Tonight’s installation represents a further evolution on the theme I have been pursuing. Rather than using a triangular composition, I arranged the red flowers in their glasses in the shape of a circle, with candles in between each one. On the floor in front of the wooden table I set up a small altarpiece, with my mannequin hands, crepe paper ribbons, a wine glass half full, all arranged on one of the beautiful table cloths I purchased at the market. To the side of this altar I placed a golden mortar and pestle, full of dried leaves, resting on a golden plate, balanced on a stone brick.
Spring is back in Gumusluk. A gorgeous sunny day with a fairly stiff wind greeted me this morning and I decided to ride my bike to Eski Karakaya (Old Black Stone) village. This tiny hamlet is located in the hills above Gumusluk, across the valley from the Academy, and can’t be seen from my balcony because it is on the other side of the hill. Both Nils and Pelin had told me about it, knowing my interest in ruins, and described it as a “dead village”.
I had to ask several people in the village how to get there and found the turn off at a roundabout not too far from the Academy but on the opposite side of the Berggruen Sitesi housing estate next to us. The small road headed straight up and wound its way along the mountain, up and up and up, past several groups of local houses, past what looked to be a strip mine, past the lone ruined light house on that side of the valley, and around the bend to the other side of the mountain. I could see the village on the hillside from the road. About half the stone houses looked to be ruined but the village did not appear to me to be “dead”. I could see several large and very nicely renovated stone houses with terraces and flowers stretching up the hill towards the kara kaya, black stone, that gives the village its name. I rode my bike as far up the hill as I could go, locked it up, and walked along a very tiny path through the grass to look at the houses. There are no streets as such here and no vehicles – cars must park at the entrance to the village where there is a tiny parking lot. I wandered down the hill and past several beautiful stone houses and saw the most enormous korek. So heavy that it tipped over, the plant was as huge as a tree. I plucked two dried korek from the hillside and carried them back with me balanced on the handle bars.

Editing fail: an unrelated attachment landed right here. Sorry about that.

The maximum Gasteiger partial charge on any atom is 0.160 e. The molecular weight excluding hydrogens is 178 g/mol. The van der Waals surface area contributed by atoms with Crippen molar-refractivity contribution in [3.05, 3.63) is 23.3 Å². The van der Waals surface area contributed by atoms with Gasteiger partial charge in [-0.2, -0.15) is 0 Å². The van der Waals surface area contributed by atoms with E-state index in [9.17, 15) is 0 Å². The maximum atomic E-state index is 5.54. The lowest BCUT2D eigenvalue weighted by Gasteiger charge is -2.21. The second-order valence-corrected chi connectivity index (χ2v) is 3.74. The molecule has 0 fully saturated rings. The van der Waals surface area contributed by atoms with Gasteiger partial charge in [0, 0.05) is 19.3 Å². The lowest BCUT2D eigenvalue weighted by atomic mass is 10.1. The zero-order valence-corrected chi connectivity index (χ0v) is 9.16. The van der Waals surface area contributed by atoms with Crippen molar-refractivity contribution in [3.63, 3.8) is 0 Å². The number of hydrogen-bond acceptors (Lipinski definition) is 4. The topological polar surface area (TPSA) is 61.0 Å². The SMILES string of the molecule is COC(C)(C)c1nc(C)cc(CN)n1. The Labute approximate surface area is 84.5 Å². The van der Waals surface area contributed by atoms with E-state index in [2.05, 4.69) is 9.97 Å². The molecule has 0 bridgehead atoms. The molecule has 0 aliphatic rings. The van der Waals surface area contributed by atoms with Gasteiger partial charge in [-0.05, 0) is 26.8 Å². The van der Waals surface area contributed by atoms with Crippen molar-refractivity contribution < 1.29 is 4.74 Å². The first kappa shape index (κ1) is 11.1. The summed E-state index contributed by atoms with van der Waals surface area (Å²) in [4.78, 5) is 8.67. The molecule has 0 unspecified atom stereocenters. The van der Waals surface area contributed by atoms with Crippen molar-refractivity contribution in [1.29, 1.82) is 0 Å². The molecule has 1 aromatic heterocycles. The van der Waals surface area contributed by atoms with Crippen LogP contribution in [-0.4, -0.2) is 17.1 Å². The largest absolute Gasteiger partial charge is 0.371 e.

This evening’s still life is a continuation of yesterday’s. The korek have been moved to the floor, still in their tetractys configuration and have been replaced on the table-top by what I think are giant red carnations and tiny soft leafy fronds from the bottom of the korek stalks. I have also added larger leafy korek fronds to the top of the chair backs to enjoy the shadow they cast on the wall. I also like the reflection of the still life tableau in the large plate glass windows of the painting studio against the backdrop of the foliage outside.